Medicare Costs for 2016
Medicare is Health Insurance for:
- People 65 years of age and older.
- Some people with disabilities under age 65.
- People with End-Stage Renal Disease (permanent kidney failure requiring dialysis or a transplant).
Medicare has Four Parts:
Medicare Part A (Hospital Insurance) helps cover your inpatient care in hospitals. Part A also helps cover skilled nursing facility, hospice, and home health care if you meet certain conditions.
Medicare Part B (Medical Insurance) helps cover medically-necessary services like doctor's services and outpatient care. Part B also helps cover some preventive services to help maintain your health and to keep certain illnesses from getting worse.
Medicare Part C (Medicare Advantage Plans) is another way to get your Medicare benefits. It combines Part A, Part B, and, sometimes, Part D (prescription drug) coverage. Medicare Advantage Plans are managed by private insurance companies approved by Medicare. These plans must cover medically-necessary services. However, plans can charge different copayments, coinsurance, or deductibles for these services.
Medicare Part D (Medicare Prescription Drug Coverage) helps cover prescription drugs. This coverage may help lower your prescription drug costs and help protect against higher costs in the future. Compare TRICARE and Medicare Part D
Medicare Part A Helps Pay For:Care in hospitals as an inpatient, critical access hospitals (small facilities that give limited outpatient and inpatient services to people in rural areas), skilled nursing facilities, hospice care, and some home health care. Information about your coverage under Medicare Part A can be found in the Your Medicare Coverage database.
Cost: Most people get Part A automatically when they turn age 65. They do not have to pay a monthly payment called a premium for Part A because they or a spouse paid Medicare taxes while they were working.
If you (or your spouse) did not pay Medicare taxes while you worked and you are age 65 or older, you still may be able to buy Part A. The Part A premium is $226.00 per month for people having 30-39 quarters of Medicare-covered employment and $411.00 per month for people who are not otherwise eligible for premium-free hospital insurance and have less than 30 quarters of Medicare-covered employment.
Coverage: For each benefit period Medicare pays all covered costs except the Medicare Part A deductible (2016 = $1,288) during the first 60 days and coinsurance amounts for hospital stays that last beyond 60 days and no more than 150 days.
For each benefit period you pay:
- A total of $1,288 for a hospital stay of 1-60 days.
- $322 per day for days 61-90 of a hospital stay.
- $644 per day for days 91-150 of a hospital stay (Lifetime Reserve Days).
- All costs for each day beyond 150 days
Doctor services, outpatient hospital care, and some other medical services that Part A does not cover, such as the services of physical and occupational therapists, and some home health care. Part B helps pay for these covered services and supplies when they are medically necessary.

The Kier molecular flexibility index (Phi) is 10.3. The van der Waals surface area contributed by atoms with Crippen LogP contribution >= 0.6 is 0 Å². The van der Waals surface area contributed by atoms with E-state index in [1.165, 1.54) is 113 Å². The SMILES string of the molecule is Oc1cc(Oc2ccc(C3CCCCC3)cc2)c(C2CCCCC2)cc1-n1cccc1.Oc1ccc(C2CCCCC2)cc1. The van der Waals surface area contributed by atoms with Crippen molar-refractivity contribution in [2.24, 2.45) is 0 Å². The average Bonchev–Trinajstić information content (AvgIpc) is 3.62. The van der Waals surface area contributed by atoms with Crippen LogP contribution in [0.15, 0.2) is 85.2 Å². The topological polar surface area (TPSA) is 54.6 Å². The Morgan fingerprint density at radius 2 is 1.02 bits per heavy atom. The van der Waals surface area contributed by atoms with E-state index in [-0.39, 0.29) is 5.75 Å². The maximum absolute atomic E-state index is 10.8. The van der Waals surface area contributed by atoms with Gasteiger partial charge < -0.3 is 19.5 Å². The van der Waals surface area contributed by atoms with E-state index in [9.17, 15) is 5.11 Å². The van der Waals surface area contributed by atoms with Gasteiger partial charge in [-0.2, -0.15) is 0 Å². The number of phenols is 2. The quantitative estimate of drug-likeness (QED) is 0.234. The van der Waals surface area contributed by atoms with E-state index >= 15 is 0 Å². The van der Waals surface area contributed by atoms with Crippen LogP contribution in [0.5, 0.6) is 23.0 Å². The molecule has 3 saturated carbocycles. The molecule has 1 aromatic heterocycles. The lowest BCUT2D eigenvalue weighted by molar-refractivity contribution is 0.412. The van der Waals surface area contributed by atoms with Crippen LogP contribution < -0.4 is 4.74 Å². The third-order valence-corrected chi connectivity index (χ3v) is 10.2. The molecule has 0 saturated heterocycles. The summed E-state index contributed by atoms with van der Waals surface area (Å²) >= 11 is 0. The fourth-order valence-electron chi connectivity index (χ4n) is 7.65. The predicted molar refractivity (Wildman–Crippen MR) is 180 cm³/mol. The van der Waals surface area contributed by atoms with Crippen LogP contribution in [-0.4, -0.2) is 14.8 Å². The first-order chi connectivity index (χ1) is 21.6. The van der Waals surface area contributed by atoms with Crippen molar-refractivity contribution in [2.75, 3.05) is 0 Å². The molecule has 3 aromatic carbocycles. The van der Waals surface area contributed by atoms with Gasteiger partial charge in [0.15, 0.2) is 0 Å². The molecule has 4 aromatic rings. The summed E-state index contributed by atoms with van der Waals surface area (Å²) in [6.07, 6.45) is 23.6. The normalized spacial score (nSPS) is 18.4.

Cost: Most people pay a monthly Medicare Part B premium of $104.90. People who are not subject to the "hold-harmless" provision of law will pay $121.80 per month. This group includes:
- those who are not collecting Social Security benefits
- those who will enroll in Part B for the first time in 2016
- dual-eligible beneficiaries who have their premiums paid by Medicaid, and
- those who pay an additional income-related premium
Enrolling in part B is your choice. You can sign up for Part B anytime during a 7-month period that begins 3 months before you turn 65.
Deductible: The Medicare Part B deductible is $166.00 per year. (Note: You pay 20% of the Medicare-approved amount for services after you meet the $166.00 deductible.)
Medicare Part C includes all benefits and services covered under Part A and Part B and usually includes Medicare prescription drug coverage (Part D) as part of the plan. It is run by Medicare approved private insurance companies.
Cost: A Medicare Advantage plan is like an HMO or PPO insurance program and is offered through a private insurer. You'll generally get your care from the insurance plan's network of providers.
Medicare Part D helps cover the cost of prescription drugs and is run by Medicare approved private insurance companies.
Cost: Most drug plans charge a monthly fee that varies by plan. You pay this in addition to the Part B premium. If you're enrolled in a Medicare Part C plan that includes prescription drug coverage, the monthly premium may include an amount for prescription drug coverage.
If you have income above $85,000 if you file individually or $170.000 if you're married filing jointly you will pay an extra amount in addition to your plan premium.
Medicare and TRICARE
If you have TRICARE you generally must enroll in Part A and Part B when you're first eligible to keep your TRICARE coverage. For more information about TRICARE and Medicare Part D, see our Medicare Part D and TRICARE page.